Then he seems pretty selfish throughout the play, by not considering Glaucester's suffering and all.

    He goes through ambition, wrath and pride a number of times.
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    (Original post by SoFf)
    How about how he treats Regan and Goneril? He's pretty mean to them without reason.

    Re-read when he curses them... it's completly over the top. His daughter is just asking him to "disquantity his train" and he starts yelling that he hopes she never has children and that she'll have a miserable life. Try to picture how strong a curse that was in that time, coming from a father. I don't think the daughters show their evil until they lock him outside, but by then Lear has been extremely harsh to both of them.

    Then he seems pretty selfish throughout the play, by not considering Glaucester's suffering and all.

    He goes through ambition, wrath and pride a number of times.
    Thanks, that makes sense.
    I'm a bit confused as to whether this is a more sympathetic view towards Lear or not, as you said, I could state Lear's sin, then put the external circumstances that caused it, which would seem to be taking the blame away from Lear, but you also said that he is a sinner?

    Sorry for all the questions!
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    (Original post by Darkest Knight)
    Thanks, that makes sense.
    I'm a bit confused as to whether this is a more sympathetic view towards Lear or not, as you said, I could state Lear's sin, then put the external circumstances that caused it, which would seem to be taking the blame away from Lear, but you also said that he is a sinner?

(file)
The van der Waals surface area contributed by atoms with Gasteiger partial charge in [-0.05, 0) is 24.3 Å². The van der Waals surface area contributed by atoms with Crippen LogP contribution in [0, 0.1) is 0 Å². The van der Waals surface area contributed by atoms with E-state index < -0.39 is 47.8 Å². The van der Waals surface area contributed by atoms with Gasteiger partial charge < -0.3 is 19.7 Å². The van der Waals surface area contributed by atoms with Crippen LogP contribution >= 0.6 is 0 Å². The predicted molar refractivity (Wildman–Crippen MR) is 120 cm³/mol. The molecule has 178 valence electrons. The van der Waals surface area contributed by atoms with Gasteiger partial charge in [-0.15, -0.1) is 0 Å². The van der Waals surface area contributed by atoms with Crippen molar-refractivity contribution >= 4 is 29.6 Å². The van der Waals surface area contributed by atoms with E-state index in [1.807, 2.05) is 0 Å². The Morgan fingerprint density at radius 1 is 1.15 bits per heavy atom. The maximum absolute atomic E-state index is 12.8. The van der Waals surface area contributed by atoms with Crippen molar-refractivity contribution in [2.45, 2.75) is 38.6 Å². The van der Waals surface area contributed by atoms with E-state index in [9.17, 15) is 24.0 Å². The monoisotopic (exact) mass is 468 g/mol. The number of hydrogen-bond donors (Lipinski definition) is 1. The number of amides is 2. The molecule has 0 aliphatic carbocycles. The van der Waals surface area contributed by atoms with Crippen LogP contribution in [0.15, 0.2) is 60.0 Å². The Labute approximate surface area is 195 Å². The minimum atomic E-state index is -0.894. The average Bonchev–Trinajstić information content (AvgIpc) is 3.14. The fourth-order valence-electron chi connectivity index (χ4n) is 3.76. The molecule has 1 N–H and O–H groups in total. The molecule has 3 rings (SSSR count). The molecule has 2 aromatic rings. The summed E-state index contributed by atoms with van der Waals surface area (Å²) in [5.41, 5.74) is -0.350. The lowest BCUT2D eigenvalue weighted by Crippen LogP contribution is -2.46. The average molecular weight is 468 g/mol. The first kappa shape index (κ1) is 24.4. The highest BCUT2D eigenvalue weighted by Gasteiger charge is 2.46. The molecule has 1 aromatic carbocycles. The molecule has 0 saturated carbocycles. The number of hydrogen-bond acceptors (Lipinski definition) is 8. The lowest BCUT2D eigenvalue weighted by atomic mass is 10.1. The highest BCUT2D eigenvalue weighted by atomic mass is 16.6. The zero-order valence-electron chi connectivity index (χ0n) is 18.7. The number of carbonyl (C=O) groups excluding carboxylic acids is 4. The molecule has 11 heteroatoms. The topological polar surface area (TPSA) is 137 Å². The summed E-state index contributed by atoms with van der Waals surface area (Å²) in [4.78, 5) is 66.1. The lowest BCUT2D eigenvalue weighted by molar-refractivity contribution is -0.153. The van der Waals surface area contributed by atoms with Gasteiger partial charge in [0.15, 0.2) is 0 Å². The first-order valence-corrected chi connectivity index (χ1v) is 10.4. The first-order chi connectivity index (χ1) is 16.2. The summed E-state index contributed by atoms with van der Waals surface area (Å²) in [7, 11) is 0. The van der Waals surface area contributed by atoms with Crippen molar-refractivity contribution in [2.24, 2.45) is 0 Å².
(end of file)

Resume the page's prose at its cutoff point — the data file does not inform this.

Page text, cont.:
Sorry for all the questions!
    No worries
    I got to go, though, but an answer to your last question:

    He's a sinner in the sense that humans have free will. We are all in a way 'victims' of our circumstance and Lear acts the way he acts because he is a victim of his. However, this does not mean that there is only one way to respond; he could have made different choices, evaluated the circumstances better before acting or pay more attention to the intentions of others. He is also a sinner, as we can conclude by looking at the mistakes he made. In your essay you'll argue that he is more sinned against that sinning but not that he is a saint.

    Hope that helped and good luck on the essay!
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    (Original post by SoFf)
    No worries
    I got to go, though, but an answer to your last question:

    He's a sinner in the sense that humans have free will. We are all in a way 'victims' of our circumstance and Lear acts the way he acts because he is a victim of his. However, this does not mean that there is only one way to respond; he could have made different choices, evaluated the circumstances better before acting or pay more attention to the intentions of others. He is also a sinner, as we can conclude by looking at the mistakes he made. In your essay you'll argue that he is more sinned against that sinning but not that he is a saint.

    Hope that helped and good luck on the essay!
    Thanks for all your help. I'm not sure where to place the daughters' sins in the essay? I will have a couple of paragraphs on Lear's sins, and with them a counter argument how he is not to blame, but not sure if Gonerill and Regan's sins should be kept seperate?

    Thanks